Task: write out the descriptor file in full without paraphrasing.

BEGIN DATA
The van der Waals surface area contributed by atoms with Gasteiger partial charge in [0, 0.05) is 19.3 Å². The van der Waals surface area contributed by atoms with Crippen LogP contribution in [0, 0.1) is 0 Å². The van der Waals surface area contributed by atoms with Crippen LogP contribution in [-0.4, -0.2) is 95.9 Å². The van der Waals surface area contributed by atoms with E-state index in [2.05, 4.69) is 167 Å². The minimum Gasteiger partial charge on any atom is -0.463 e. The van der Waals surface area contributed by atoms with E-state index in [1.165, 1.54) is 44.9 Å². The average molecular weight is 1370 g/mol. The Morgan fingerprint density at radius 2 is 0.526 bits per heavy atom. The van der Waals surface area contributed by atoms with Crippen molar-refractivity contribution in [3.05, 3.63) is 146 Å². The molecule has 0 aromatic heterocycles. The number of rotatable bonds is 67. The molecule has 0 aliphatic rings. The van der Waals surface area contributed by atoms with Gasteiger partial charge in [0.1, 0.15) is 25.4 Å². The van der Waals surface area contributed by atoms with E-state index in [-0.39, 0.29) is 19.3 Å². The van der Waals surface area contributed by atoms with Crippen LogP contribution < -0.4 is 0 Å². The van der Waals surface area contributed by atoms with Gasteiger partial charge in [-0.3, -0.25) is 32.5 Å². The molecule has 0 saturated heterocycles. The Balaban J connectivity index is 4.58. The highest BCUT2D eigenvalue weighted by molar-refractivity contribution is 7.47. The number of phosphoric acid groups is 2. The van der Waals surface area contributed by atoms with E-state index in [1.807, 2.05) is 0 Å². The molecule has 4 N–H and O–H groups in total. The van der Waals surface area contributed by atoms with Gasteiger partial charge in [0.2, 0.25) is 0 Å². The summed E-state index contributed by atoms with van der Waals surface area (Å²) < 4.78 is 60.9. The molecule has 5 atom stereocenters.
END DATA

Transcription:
The van der Waals surface area contributed by atoms with Gasteiger partial charge in [0, 0.05) is 19.3 Å². The van der Waals surface area contributed by atoms with Crippen LogP contribution in [0, 0.1) is 0 Å². The van der Waals surface area contributed by atoms with Crippen LogP contribution in [-0.4, -0.2) is 95.9 Å². The van der Waals surface area contributed by atoms with E-state index in [2.05, 4.69) is 167 Å². The minimum Gasteiger partial charge on any atom is -0.463 e. The van der Waals surface area contributed by atoms with E-state index in [1.165, 1.54) is 44.9 Å². The average molecular weight is 1370 g/mol. The Morgan fingerprint density at radius 2 is 0.526 bits per heavy atom. The van der Waals surface area contributed by atoms with Crippen molar-refractivity contribution in [3.05, 3.63) is 146 Å². The molecule has 0 aromatic heterocycles. The number of rotatable bonds is 67. The molecule has 0 aliphatic rings. The van der Waals surface area contributed by atoms with Gasteiger partial charge in [0.1, 0.15) is 25.4 Å². The van der Waals surface area contributed by atoms with E-state index in [-0.39, 0.29) is 19.3 Å². The van der Waals surface area contributed by atoms with Crippen LogP contribution < -0.4 is 0 Å². The van der Waals surface area contributed by atoms with Gasteiger partial charge in [-0.3, -0.25) is 32.5 Å². The molecule has 0 saturated heterocycles. The Balaban J connectivity index is 4.58. The highest BCUT2D eigenvalue weighted by molar-refractivity contribution is 7.47. The number of phosphoric acid groups is 2. The van der Waals surface area contributed by atoms with E-state index in [1.807, 2.05) is 0 Å². The molecule has 4 N–H and O–H groups in total. The van der Waals surface area contributed by atoms with Gasteiger partial charge in [0.2, 0.25) is 0 Å². The summed E-state index contributed by atoms with van der Waals surface area (Å²) < 4.78 is 60.9. The molecule has 5 atom stereocenters.